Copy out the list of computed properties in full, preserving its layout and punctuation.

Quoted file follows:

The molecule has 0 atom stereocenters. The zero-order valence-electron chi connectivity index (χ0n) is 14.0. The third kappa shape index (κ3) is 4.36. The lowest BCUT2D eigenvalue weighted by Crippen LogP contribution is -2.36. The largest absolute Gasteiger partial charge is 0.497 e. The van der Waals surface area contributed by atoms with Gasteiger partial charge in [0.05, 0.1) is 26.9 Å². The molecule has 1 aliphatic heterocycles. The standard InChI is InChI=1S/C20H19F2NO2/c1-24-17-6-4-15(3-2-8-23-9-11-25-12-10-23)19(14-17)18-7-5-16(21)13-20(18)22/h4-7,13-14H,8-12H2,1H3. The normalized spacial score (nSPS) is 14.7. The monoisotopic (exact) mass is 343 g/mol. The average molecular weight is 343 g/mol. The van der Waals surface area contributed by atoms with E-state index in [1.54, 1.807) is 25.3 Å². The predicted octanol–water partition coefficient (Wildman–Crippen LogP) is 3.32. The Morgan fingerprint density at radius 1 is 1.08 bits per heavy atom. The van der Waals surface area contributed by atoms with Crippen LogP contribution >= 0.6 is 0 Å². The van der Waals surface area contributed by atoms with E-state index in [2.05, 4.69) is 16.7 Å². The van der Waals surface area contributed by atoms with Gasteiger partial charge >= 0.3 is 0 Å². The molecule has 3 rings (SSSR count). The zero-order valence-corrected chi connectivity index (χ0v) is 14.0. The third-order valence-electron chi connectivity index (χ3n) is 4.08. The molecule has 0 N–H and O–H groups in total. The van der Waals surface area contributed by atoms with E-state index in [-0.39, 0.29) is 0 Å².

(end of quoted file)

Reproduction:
The molecule has 0 atom stereocenters. The zero-order valence-electron chi connectivity index (χ0n) is 14.0. The third kappa shape index (κ3) is 4.36. The lowest BCUT2D eigenvalue weighted by Crippen LogP contribution is -2.36. The largest absolute Gasteiger partial charge is 0.497 e. The van der Waals surface area contributed by atoms with Gasteiger partial charge in [0.05, 0.1) is 26.9 Å². The molecule has 1 aliphatic heterocycles. The standard InChI is InChI=1S/C20H19F2NO2/c1-24-17-6-4-15(3-2-8-23-9-11-25-12-10-23)19(14-17)18-7-5-16(21)13-20(18)22/h4-7,13-14H,8-12H2,1H3. The normalized spacial score (nSPS) is 14.7. The monoisotopic (exact) mass is 343 g/mol. The average molecular weight is 343 g/mol. The van der Waals surface area contributed by atoms with E-state index in [1.54, 1.807) is 25.3 Å². The predicted octanol–water partition coefficient (Wildman–Crippen LogP) is 3.32. The Morgan fingerprint density at radius 1 is 1.08 bits per heavy atom. The van der Waals surface area contributed by atoms with Crippen LogP contribution >= 0.6 is 0 Å². The van der Waals surface area contributed by atoms with E-state index in [2.05, 4.69) is 16.7 Å². The van der Waals surface area contributed by atoms with Gasteiger partial charge >= 0.3 is 0 Å². The molecule has 3 rings (SSSR count). The zero-order valence-corrected chi connectivity index (χ0v) is 14.0. The third-order valence-electron chi connectivity index (χ3n) is 4.08. The molecule has 0 N–H and O–H groups in total. The van der Waals surface area contributed by atoms with E-state index in [-0.39, 0.29) is 0 Å².